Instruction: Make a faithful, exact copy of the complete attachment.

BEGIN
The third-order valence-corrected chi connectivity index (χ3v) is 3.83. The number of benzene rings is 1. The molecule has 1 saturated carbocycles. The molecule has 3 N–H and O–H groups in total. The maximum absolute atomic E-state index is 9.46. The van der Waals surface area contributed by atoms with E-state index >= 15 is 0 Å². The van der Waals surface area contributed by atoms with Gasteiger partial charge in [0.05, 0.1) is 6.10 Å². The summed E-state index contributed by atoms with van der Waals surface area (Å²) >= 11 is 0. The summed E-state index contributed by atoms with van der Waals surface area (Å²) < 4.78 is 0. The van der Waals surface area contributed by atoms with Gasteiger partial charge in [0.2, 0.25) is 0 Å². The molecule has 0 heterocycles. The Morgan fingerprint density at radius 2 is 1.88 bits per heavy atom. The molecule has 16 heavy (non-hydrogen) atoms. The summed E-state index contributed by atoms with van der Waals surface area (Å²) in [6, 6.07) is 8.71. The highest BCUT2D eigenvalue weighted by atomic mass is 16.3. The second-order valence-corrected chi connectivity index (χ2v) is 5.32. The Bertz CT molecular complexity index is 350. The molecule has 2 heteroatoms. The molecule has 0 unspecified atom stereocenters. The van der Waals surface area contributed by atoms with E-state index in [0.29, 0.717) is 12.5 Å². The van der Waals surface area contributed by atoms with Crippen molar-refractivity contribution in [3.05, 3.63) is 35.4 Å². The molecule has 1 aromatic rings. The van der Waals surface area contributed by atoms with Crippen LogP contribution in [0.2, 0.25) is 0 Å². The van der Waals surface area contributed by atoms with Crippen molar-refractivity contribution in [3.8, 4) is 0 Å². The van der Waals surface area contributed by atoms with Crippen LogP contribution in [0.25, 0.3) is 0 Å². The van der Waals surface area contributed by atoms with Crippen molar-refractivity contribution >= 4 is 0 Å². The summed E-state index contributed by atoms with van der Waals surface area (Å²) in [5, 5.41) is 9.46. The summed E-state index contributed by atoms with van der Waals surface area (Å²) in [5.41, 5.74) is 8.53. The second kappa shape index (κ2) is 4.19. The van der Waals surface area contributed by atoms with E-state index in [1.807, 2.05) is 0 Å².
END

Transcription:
The third-order valence-corrected chi connectivity index (χ3v) is 3.83. The number of benzene rings is 1. The molecule has 1 saturated carbocycles. The molecule has 3 N–H and O–H groups in total. The maximum absolute atomic E-state index is 9.46. The van der Waals surface area contributed by atoms with E-state index >= 15 is 0 Å². The van der Waals surface area contributed by atoms with Gasteiger partial charge in [0.05, 0.1) is 6.10 Å². The summed E-state index contributed by atoms with van der Waals surface area (Å²) >= 11 is 0. The summed E-state index contributed by atoms with van der Waals surface area (Å²) < 4.78 is 0. The van der Waals surface area contributed by atoms with Gasteiger partial charge in [0.2, 0.25) is 0 Å². The molecule has 0 heterocycles. The Morgan fingerprint density at radius 2 is 1.88 bits per heavy atom. The molecule has 16 heavy (non-hydrogen) atoms. The summed E-state index contributed by atoms with van der Waals surface area (Å²) in [6, 6.07) is 8.71. The highest BCUT2D eigenvalue weighted by atomic mass is 16.3. The second-order valence-corrected chi connectivity index (χ2v) is 5.32. The Bertz CT molecular complexity index is 350. The molecule has 2 heteroatoms. The molecule has 0 unspecified atom stereocenters. The van der Waals surface area contributed by atoms with E-state index in [0.29, 0.717) is 12.5 Å². The van der Waals surface area contributed by atoms with Crippen molar-refractivity contribution in [3.05, 3.63) is 35.4 Å². The molecule has 1 aromatic rings. The van der Waals surface area contributed by atoms with Crippen LogP contribution in [0.2, 0.25) is 0 Å². The van der Waals surface area contributed by atoms with Crippen molar-refractivity contribution in [3.8, 4) is 0 Å². The van der Waals surface area contributed by atoms with Crippen LogP contribution in [0.25, 0.3) is 0 Å². The van der Waals surface area contributed by atoms with Crippen molar-refractivity contribution >= 4 is 0 Å². The summed E-state index contributed by atoms with van der Waals surface area (Å²) in [5, 5.41) is 9.46. The summed E-state index contributed by atoms with van der Waals surface area (Å²) in [5.41, 5.74) is 8.53. The second kappa shape index (κ2) is 4.19. The van der Waals surface area contributed by atoms with E-state index in [1.807, 2.05) is 0 Å².